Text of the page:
An above-average Danny Kaye comedy, Knock on Wood (1954) was written, produced, and directed by the team of Norman Panama and Melvin Frank, who were also responsible for Kaye's best film, The Court Jester (1956) and his biggest hit, White Christmas (1954). (They wrote the script for White Christmas but Michael Curtiz directed.) Knock on Wood is more ordinary and less spirited than The Court Jester but it shares many of its fine qualities. It was a fairly big production, including some extensive second unit shooting in London, and climaxes with a funny ballet sequence staged by the great choreographer Michael Kidd (It's Always Fair Weather, Smile).
Like the concurrently released My Favorite Spy, Knock On Wood is a Paramount-licensed title Olive Films previously released to DVD format only, the label now catching up with many of these older titles and upgrading them to Blu-ray. And, like My Favorite Spy, Knock on Wood definitely looks a bit better in high-def, though perhaps not so much better that those who already have the DVD will want to drop it in the trash and upgrade to Blu.
Jerry Morgan (Kaye) is a ventriloquist engaged to Audrey Greene (Virginia Huston) but while on stage Jerry's dummy Clarence - who resembles Kaye but, oddly, also comedian Harry Ritz - lets loose a string of hurtful, passive-aggressive insults, leaving the audience nonplussed. In the tradition of Dead of Night, Clarence seems to be taking control of Jerry's personality, and Jerry smashes the dummy's face in response. Marty (David Burns), his friend and manager, compels Jerry to visit Dr. Krueger, an eminent psychiatrist.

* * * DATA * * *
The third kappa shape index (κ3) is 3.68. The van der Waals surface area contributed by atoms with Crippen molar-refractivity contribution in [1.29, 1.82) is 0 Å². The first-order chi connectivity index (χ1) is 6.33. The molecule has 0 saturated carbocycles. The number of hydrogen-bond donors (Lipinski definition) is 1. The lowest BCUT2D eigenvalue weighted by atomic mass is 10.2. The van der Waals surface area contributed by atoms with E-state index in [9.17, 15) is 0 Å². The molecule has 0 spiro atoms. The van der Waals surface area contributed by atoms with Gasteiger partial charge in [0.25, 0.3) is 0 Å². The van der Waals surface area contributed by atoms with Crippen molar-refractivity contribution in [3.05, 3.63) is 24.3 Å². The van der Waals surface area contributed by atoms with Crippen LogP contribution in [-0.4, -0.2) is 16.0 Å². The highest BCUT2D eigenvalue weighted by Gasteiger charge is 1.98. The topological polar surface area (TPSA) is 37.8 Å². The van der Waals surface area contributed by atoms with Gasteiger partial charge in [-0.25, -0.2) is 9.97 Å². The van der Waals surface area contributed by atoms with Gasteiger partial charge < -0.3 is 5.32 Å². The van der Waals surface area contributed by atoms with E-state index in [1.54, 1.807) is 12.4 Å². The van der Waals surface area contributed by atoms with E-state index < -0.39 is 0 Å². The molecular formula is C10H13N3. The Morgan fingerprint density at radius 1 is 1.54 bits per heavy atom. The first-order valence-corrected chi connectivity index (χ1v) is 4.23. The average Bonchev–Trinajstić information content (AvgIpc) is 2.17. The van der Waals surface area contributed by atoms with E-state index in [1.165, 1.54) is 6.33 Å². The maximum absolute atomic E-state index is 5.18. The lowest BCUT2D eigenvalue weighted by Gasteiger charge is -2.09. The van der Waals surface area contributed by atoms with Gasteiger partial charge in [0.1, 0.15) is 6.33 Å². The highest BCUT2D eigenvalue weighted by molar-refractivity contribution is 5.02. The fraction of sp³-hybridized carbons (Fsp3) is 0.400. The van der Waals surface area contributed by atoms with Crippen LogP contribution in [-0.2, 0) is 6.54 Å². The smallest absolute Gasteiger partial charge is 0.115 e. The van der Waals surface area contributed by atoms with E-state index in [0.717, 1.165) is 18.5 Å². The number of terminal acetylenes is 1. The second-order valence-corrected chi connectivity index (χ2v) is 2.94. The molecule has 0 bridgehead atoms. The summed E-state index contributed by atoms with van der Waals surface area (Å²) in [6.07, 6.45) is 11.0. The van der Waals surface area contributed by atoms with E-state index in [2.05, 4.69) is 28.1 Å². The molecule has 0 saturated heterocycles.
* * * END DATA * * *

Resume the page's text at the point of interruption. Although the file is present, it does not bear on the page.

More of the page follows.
Meanwhile, two sets of villains are after the blueprints to Lafayette X.V. 27, a top-secret whatsit. Godfrey Langstrom (Torin Thatcher) is a respected British philanthropist but actually secretly selling intelligence to the highest bidder. Brodnik (Otto Waldis) is a Soviet spy in all but name and also after the plans. He gets ahold of them first, hiding them in the wooden heads of Jerry's two newly repaired dummies, Clarence and Terrance.
In a plane bound for London, there's a funny scene with Langston, believing Jerry is a courier working for the Commies, subtly offering him a million dollars for the blueprints, though Jerry thinks Langston is talking about something else. Aboard the same plane, Jerry has an unusually good meet-cute scene with Ilse Nordstrom (Mai Zetterling), who turns up later as the psychiatrist Dr. Krueger assigns to the case.
She tries to cure Jerry but he's too busy falling in love with her to care. Meanwhile, the spies converge on Jerry at his hotel.
At 103 minutes, Knock on Wood is overlong and rarely laugh-out-loud funny but consistently enjoyable. The picture is a bit disjointed: Jerry's psychological problems, stemming from vaguely abusive, alcoholic parents (Kaye also plays his own father in one scene) and his weird relationship with Audrey and Clarence are played straight for the most part, and at times are almost squirmily uncomfortable. (Reader Sergei Hasenecz helpfully points out that Kaye's character quirks are given a psychological explanation in several films.) Jerry deflects any critical analysis by shifting the focus to Ilse, and her feelings of guilt for having survived her soldier husband during the war. None of this leads anywhere, particularly, and except for a brief gag near the end Panama and Frank underutilize Jerry's skills as a ventriloquist.